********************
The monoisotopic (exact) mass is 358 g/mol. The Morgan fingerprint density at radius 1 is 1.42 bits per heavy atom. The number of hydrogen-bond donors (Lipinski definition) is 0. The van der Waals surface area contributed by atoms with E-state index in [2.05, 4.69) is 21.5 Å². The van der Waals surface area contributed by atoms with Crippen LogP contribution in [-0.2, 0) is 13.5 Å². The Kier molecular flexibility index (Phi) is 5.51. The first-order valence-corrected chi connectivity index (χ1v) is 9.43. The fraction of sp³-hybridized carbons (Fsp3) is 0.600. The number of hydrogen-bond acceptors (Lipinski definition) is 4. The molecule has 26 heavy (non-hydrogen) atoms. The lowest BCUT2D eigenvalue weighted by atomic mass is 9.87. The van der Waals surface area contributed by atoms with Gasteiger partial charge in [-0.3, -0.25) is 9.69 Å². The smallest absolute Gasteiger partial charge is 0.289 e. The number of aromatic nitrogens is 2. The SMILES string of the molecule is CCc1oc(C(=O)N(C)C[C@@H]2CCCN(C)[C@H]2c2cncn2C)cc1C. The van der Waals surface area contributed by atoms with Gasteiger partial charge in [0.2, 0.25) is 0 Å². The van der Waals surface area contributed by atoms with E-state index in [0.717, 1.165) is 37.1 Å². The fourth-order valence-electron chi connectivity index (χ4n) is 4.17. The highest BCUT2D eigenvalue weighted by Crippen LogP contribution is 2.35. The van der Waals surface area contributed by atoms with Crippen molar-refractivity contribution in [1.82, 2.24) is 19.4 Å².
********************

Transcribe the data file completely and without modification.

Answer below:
The monoisotopic (exact) mass is 358 g/mol. The Morgan fingerprint density at radius 1 is 1.42 bits per heavy atom. The number of hydrogen-bond donors (Lipinski definition) is 0. The van der Waals surface area contributed by atoms with E-state index in [2.05, 4.69) is 21.5 Å². The van der Waals surface area contributed by atoms with Crippen LogP contribution in [-0.2, 0) is 13.5 Å². The Kier molecular flexibility index (Phi) is 5.51. The first-order valence-corrected chi connectivity index (χ1v) is 9.43. The fraction of sp³-hybridized carbons (Fsp3) is 0.600. The number of hydrogen-bond acceptors (Lipinski definition) is 4. The molecule has 26 heavy (non-hydrogen) atoms. The lowest BCUT2D eigenvalue weighted by atomic mass is 9.87. The van der Waals surface area contributed by atoms with Gasteiger partial charge in [-0.3, -0.25) is 9.69 Å². The smallest absolute Gasteiger partial charge is 0.289 e. The number of aromatic nitrogens is 2. The SMILES string of the molecule is CCc1oc(C(=O)N(C)C[C@@H]2CCCN(C)[C@H]2c2cncn2C)cc1C. The van der Waals surface area contributed by atoms with Gasteiger partial charge in [0.2, 0.25) is 0 Å². The van der Waals surface area contributed by atoms with E-state index in [0.717, 1.165) is 37.1 Å². The fourth-order valence-electron chi connectivity index (χ4n) is 4.17. The highest BCUT2D eigenvalue weighted by Crippen LogP contribution is 2.35. The van der Waals surface area contributed by atoms with Crippen molar-refractivity contribution in [1.82, 2.24) is 19.4 Å².